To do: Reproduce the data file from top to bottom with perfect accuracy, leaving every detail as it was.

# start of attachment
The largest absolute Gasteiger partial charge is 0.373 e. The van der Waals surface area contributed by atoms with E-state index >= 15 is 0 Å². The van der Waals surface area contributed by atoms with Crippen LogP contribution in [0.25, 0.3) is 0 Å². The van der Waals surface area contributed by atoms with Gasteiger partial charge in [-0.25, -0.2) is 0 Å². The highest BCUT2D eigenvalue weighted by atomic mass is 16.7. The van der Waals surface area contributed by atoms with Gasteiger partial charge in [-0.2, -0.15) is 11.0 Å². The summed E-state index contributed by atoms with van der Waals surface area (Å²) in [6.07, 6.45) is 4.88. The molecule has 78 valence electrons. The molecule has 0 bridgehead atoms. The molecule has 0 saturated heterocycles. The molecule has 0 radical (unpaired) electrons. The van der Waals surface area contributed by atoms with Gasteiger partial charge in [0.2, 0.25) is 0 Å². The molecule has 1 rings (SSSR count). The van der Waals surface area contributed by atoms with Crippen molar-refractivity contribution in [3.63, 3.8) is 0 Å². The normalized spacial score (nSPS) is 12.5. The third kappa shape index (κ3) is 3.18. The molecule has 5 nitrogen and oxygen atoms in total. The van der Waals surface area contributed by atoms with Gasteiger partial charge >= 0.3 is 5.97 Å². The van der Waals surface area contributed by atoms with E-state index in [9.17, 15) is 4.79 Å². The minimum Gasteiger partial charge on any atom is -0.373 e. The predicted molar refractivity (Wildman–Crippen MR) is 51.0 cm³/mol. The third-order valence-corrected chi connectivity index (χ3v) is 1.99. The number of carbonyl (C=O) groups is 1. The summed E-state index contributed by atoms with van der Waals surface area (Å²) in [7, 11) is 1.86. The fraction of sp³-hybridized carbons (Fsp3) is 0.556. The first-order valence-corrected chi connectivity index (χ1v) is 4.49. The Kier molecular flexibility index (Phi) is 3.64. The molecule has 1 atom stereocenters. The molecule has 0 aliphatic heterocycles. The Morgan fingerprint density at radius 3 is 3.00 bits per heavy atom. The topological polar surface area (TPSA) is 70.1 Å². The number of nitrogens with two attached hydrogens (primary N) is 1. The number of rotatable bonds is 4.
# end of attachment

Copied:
The largest absolute Gasteiger partial charge is 0.373 e. The van der Waals surface area contributed by atoms with E-state index >= 15 is 0 Å². The van der Waals surface area contributed by atoms with Crippen LogP contribution in [0.25, 0.3) is 0 Å². The van der Waals surface area contributed by atoms with Gasteiger partial charge in [-0.25, -0.2) is 0 Å². The highest BCUT2D eigenvalue weighted by atomic mass is 16.7. The van der Waals surface area contributed by atoms with Gasteiger partial charge in [-0.2, -0.15) is 11.0 Å². The summed E-state index contributed by atoms with van der Waals surface area (Å²) in [6.07, 6.45) is 4.88. The molecule has 78 valence electrons. The molecule has 0 bridgehead atoms. The molecule has 0 saturated heterocycles. The molecule has 0 radical (unpaired) electrons. The van der Waals surface area contributed by atoms with Gasteiger partial charge in [0.2, 0.25) is 0 Å². The molecule has 1 rings (SSSR count). The van der Waals surface area contributed by atoms with Crippen molar-refractivity contribution in [3.63, 3.8) is 0 Å². The normalized spacial score (nSPS) is 12.5. The third kappa shape index (κ3) is 3.18. The molecule has 5 nitrogen and oxygen atoms in total. The van der Waals surface area contributed by atoms with Gasteiger partial charge >= 0.3 is 5.97 Å². The van der Waals surface area contributed by atoms with E-state index in [9.17, 15) is 4.79 Å². The minimum Gasteiger partial charge on any atom is -0.373 e. The predicted molar refractivity (Wildman–Crippen MR) is 51.0 cm³/mol. The third-order valence-corrected chi connectivity index (χ3v) is 1.99. The number of carbonyl (C=O) groups is 1. The summed E-state index contributed by atoms with van der Waals surface area (Å²) in [7, 11) is 1.86. The fraction of sp³-hybridized carbons (Fsp3) is 0.556. The first-order valence-corrected chi connectivity index (χ1v) is 4.49. The Kier molecular flexibility index (Phi) is 3.64. The molecule has 1 atom stereocenters. The molecule has 0 aliphatic heterocycles. The Morgan fingerprint density at radius 3 is 3.00 bits per heavy atom. The topological polar surface area (TPSA) is 70.1 Å². The number of nitrogens with two attached hydrogens (primary N) is 1. The number of rotatable bonds is 4.